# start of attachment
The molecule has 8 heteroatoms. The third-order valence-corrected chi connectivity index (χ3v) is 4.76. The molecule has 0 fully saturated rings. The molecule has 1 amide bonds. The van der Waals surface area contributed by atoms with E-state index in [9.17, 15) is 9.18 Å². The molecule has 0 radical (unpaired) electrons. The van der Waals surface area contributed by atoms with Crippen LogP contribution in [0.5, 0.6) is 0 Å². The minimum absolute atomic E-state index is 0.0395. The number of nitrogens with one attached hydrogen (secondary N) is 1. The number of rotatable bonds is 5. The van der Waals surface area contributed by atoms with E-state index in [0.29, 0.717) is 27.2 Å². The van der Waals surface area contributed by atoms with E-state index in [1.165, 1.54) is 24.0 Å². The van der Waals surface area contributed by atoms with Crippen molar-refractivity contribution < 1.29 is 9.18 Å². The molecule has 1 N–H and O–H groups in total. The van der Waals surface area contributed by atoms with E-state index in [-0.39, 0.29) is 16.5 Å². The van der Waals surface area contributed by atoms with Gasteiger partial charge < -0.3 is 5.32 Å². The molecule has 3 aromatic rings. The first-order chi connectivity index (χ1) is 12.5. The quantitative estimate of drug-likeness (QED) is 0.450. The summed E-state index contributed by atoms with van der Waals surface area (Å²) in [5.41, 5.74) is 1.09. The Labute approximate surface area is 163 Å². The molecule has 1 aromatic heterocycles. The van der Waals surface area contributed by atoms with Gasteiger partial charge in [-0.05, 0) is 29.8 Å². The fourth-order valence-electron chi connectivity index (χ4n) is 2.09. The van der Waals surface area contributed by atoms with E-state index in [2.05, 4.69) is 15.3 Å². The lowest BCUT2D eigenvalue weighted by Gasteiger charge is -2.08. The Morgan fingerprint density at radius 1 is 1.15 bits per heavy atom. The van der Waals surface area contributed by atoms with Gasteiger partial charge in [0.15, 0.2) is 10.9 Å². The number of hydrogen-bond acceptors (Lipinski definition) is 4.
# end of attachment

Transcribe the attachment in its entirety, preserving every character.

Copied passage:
The molecule has 8 heteroatoms. The third-order valence-corrected chi connectivity index (χ3v) is 4.76. The molecule has 0 fully saturated rings. The molecule has 1 amide bonds. The van der Waals surface area contributed by atoms with E-state index in [9.17, 15) is 9.18 Å². The molecule has 0 radical (unpaired) electrons. The van der Waals surface area contributed by atoms with Crippen LogP contribution in [0.5, 0.6) is 0 Å². The minimum absolute atomic E-state index is 0.0395. The number of nitrogens with one attached hydrogen (secondary N) is 1. The number of rotatable bonds is 5. The van der Waals surface area contributed by atoms with E-state index in [0.29, 0.717) is 27.2 Å². The van der Waals surface area contributed by atoms with E-state index in [1.165, 1.54) is 24.0 Å². The van der Waals surface area contributed by atoms with Crippen molar-refractivity contribution < 1.29 is 9.18 Å². The molecule has 1 N–H and O–H groups in total. The van der Waals surface area contributed by atoms with E-state index in [-0.39, 0.29) is 16.5 Å². The van der Waals surface area contributed by atoms with Gasteiger partial charge < -0.3 is 5.32 Å². The molecule has 3 aromatic rings. The first-order chi connectivity index (χ1) is 12.5. The quantitative estimate of drug-likeness (QED) is 0.450. The summed E-state index contributed by atoms with van der Waals surface area (Å²) in [5.41, 5.74) is 1.09. The Labute approximate surface area is 163 Å². The molecule has 1 aromatic heterocycles. The van der Waals surface area contributed by atoms with Gasteiger partial charge in [-0.05, 0) is 29.8 Å². The fourth-order valence-electron chi connectivity index (χ4n) is 2.09. The van der Waals surface area contributed by atoms with E-state index in [2.05, 4.69) is 15.3 Å². The lowest BCUT2D eigenvalue weighted by Gasteiger charge is -2.08. The Morgan fingerprint density at radius 1 is 1.15 bits per heavy atom. The van der Waals surface area contributed by atoms with Gasteiger partial charge in [0.15, 0.2) is 10.9 Å². The number of hydrogen-bond acceptors (Lipinski definition) is 4.